by Roy H. WilliamsYou ran an inspired series of wonderful ads.
And got nothing in return.
Like so many Sir Galahads on the quest for the Holy Grail, businesspeople continue to search with near-religious ardor for "the perfect ad campaign." And many, when they have found it, learn that it's not enough.
One of the greatest myths in marketing is the belief that advertising, by itself, is able to drive steady traffic into a business. This perception is supremely evident when a businessperson looks at an ad professional and says, "My only problem is traffic. If I had more traffic I'd sell more customers. Traffic is your department. Bring me customers. Now."
What makes good ads fail?
If your ad doesn't make an irresistible, limited-time offer, you're going to have to run it often enough for customers to first become aware of it, and then to become familiar with it. Next, you've got to wait for them to need what you sell. And the longer the product-purchase* cycle, the longer you may have to wait. (*Restaurants will see results more quickly than carpet stores because we eat more often than we replace our carpet.) Ads that make an irresistible, limited-time offer may work like magic, but the longer you run them; the less well they work. Until they finally quit working altogether. So what do you do then?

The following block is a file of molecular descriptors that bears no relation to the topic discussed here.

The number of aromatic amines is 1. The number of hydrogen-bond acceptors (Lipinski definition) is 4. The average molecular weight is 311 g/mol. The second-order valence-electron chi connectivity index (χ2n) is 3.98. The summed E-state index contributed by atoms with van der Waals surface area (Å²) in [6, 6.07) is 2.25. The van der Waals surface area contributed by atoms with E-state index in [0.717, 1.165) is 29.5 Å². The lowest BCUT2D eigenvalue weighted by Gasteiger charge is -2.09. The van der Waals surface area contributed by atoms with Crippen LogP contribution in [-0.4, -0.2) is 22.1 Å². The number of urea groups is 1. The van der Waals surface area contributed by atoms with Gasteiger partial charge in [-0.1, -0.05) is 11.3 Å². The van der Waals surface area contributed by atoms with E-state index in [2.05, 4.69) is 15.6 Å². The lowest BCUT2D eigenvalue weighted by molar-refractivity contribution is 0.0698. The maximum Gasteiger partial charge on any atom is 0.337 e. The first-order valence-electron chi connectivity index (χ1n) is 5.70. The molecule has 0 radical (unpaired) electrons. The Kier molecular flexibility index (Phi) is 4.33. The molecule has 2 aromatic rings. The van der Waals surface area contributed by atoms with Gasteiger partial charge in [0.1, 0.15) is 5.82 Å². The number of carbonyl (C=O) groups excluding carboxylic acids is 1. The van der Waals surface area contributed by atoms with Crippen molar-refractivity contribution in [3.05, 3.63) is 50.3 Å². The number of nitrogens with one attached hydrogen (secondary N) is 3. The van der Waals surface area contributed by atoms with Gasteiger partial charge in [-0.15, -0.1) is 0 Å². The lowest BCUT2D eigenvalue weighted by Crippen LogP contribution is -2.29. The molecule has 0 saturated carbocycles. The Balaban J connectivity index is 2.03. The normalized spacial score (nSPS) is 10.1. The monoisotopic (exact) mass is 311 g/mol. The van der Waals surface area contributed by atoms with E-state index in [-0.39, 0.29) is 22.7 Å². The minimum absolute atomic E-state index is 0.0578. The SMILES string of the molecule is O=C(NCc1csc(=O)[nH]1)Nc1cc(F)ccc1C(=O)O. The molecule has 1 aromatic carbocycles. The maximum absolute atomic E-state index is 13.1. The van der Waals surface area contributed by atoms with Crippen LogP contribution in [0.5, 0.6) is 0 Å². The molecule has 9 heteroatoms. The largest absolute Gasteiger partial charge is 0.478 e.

No matter how good your ad campaign, it may not be enough to take customers away from a competitor who's doing a good job of meeting their needs. Many businesspeople have failed simply because they picked the wrong towns in which to open their businesses. Eighty miles away, the same efforts may have made them kings and queens of all they surveyed; but in the towns they chose, they got squashed like bugs. When you see a mountain that's being guarded by a giant who never sleeps, it might make sense to pick another mountain on which to plant your flag.
Face it. Directly or indirectly, every ad is a promise to the customer. And the more powerful the ad, the bigger the promise implied. How many disappointed customers does it take before the whole town has heard that you don't deliver what you promise? For your ad campaign to work in the long run, you must deliver to your customer exactly the experience that was promised in your ads.
As unbelievable as this may sound, not every business is commercially viable. Sometimes, regardless of how wonderful its advertising, a business is simply answering a question that no one was asking. In these instances, the failure wasn't in the ads, but in the business model.
Are you avoiding these four mistakes?